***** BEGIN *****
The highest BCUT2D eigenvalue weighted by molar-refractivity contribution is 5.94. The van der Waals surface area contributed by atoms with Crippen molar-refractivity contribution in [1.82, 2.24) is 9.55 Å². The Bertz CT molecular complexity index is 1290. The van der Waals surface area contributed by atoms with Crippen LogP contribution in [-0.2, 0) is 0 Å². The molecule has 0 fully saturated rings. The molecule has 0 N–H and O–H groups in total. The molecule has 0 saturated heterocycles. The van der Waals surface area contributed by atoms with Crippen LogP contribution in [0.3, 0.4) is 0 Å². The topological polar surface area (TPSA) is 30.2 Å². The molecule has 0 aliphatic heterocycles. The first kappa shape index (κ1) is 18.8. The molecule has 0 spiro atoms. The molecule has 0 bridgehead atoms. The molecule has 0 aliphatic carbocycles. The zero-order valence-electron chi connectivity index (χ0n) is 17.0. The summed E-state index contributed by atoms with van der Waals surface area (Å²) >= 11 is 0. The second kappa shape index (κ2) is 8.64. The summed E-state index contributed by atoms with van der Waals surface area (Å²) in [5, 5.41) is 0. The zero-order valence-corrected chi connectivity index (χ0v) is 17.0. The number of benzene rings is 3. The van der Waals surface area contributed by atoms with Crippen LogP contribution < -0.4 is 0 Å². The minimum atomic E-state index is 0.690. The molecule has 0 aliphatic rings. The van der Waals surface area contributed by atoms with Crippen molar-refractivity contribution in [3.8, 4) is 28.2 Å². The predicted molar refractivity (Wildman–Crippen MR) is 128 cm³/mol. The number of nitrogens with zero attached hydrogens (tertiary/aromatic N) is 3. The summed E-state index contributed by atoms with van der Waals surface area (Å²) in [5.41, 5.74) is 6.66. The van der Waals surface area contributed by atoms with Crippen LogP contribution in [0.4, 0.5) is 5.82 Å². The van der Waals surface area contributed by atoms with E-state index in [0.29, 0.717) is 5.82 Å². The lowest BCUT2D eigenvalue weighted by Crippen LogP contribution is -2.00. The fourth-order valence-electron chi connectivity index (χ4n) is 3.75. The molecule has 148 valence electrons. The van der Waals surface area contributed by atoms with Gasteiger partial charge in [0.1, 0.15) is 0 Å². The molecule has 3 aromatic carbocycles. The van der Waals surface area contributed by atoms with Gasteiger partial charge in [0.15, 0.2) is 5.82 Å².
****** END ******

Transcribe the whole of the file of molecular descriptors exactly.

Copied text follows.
The highest BCUT2D eigenvalue weighted by molar-refractivity contribution is 5.94. The van der Waals surface area contributed by atoms with Crippen molar-refractivity contribution in [1.82, 2.24) is 9.55 Å². The Bertz CT molecular complexity index is 1290. The van der Waals surface area contributed by atoms with Crippen LogP contribution in [-0.2, 0) is 0 Å². The molecule has 0 fully saturated rings. The molecule has 0 N–H and O–H groups in total. The molecule has 0 saturated heterocycles. The van der Waals surface area contributed by atoms with Crippen LogP contribution in [0.3, 0.4) is 0 Å². The topological polar surface area (TPSA) is 30.2 Å². The molecule has 0 aliphatic heterocycles. The first kappa shape index (κ1) is 18.8. The molecule has 0 spiro atoms. The molecule has 0 bridgehead atoms. The molecule has 0 aliphatic carbocycles. The zero-order valence-electron chi connectivity index (χ0n) is 17.0. The summed E-state index contributed by atoms with van der Waals surface area (Å²) >= 11 is 0. The second kappa shape index (κ2) is 8.64. The summed E-state index contributed by atoms with van der Waals surface area (Å²) in [5, 5.41) is 0. The zero-order valence-corrected chi connectivity index (χ0v) is 17.0. The number of benzene rings is 3. The van der Waals surface area contributed by atoms with Crippen LogP contribution < -0.4 is 0 Å². The minimum atomic E-state index is 0.690. The molecule has 0 aliphatic rings. The van der Waals surface area contributed by atoms with Crippen molar-refractivity contribution in [3.8, 4) is 28.2 Å². The predicted molar refractivity (Wildman–Crippen MR) is 128 cm³/mol. The number of nitrogens with zero attached hydrogens (tertiary/aromatic N) is 3. The summed E-state index contributed by atoms with van der Waals surface area (Å²) in [5.41, 5.74) is 6.66. The van der Waals surface area contributed by atoms with Crippen LogP contribution in [0.4, 0.5) is 5.82 Å². The van der Waals surface area contributed by atoms with E-state index in [0.29, 0.717) is 5.82 Å². The lowest BCUT2D eigenvalue weighted by Crippen LogP contribution is -2.00. The fourth-order valence-electron chi connectivity index (χ4n) is 3.75. The molecule has 148 valence electrons. The van der Waals surface area contributed by atoms with Gasteiger partial charge in [0.1, 0.15) is 0 Å². The molecule has 3 aromatic carbocycles. The van der Waals surface area contributed by atoms with Gasteiger partial charge in [0.15, 0.2) is 5.82 Å².